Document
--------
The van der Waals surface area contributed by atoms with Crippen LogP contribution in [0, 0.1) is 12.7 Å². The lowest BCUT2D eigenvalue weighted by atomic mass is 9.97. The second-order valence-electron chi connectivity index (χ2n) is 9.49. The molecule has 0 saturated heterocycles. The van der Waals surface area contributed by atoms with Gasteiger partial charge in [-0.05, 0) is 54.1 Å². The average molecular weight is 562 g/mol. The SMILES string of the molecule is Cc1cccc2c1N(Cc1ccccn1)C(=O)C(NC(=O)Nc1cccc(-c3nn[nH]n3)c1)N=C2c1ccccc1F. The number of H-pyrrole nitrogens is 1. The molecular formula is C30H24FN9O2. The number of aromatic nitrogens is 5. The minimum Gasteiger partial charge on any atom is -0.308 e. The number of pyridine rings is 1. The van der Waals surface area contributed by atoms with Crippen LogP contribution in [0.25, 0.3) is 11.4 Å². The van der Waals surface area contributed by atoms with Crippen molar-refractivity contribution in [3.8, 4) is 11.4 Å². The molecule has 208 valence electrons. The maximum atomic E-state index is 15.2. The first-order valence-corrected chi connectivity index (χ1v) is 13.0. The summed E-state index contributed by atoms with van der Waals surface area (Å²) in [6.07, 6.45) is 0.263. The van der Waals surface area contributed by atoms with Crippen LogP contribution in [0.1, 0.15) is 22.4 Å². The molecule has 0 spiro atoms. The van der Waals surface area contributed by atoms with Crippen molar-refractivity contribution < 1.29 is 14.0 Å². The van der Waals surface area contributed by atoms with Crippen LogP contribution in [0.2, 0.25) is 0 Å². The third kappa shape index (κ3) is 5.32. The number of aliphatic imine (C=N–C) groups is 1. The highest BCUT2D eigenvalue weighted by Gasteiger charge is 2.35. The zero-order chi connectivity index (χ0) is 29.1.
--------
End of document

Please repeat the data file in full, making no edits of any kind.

The van der Waals surface area contributed by atoms with Crippen LogP contribution in [0, 0.1) is 12.7 Å². The lowest BCUT2D eigenvalue weighted by atomic mass is 9.97. The second-order valence-electron chi connectivity index (χ2n) is 9.49. The molecule has 0 saturated heterocycles. The van der Waals surface area contributed by atoms with Gasteiger partial charge in [-0.05, 0) is 54.1 Å². The average molecular weight is 562 g/mol. The SMILES string of the molecule is Cc1cccc2c1N(Cc1ccccn1)C(=O)C(NC(=O)Nc1cccc(-c3nn[nH]n3)c1)N=C2c1ccccc1F. The number of H-pyrrole nitrogens is 1. The molecular formula is C30H24FN9O2. The number of aromatic nitrogens is 5. The minimum Gasteiger partial charge on any atom is -0.308 e. The number of pyridine rings is 1. The van der Waals surface area contributed by atoms with Crippen LogP contribution in [0.25, 0.3) is 11.4 Å². The van der Waals surface area contributed by atoms with Crippen molar-refractivity contribution in [3.8, 4) is 11.4 Å². The molecule has 208 valence electrons. The maximum atomic E-state index is 15.2. The first-order valence-corrected chi connectivity index (χ1v) is 13.0. The summed E-state index contributed by atoms with van der Waals surface area (Å²) in [6.07, 6.45) is 0.263. The van der Waals surface area contributed by atoms with Crippen LogP contribution in [0.1, 0.15) is 22.4 Å². The molecule has 0 spiro atoms. The van der Waals surface area contributed by atoms with Crippen molar-refractivity contribution < 1.29 is 14.0 Å². The van der Waals surface area contributed by atoms with Crippen LogP contribution in [0.2, 0.25) is 0 Å². The third kappa shape index (κ3) is 5.32. The number of aliphatic imine (C=N–C) groups is 1. The highest BCUT2D eigenvalue weighted by Gasteiger charge is 2.35. The zero-order chi connectivity index (χ0) is 29.1.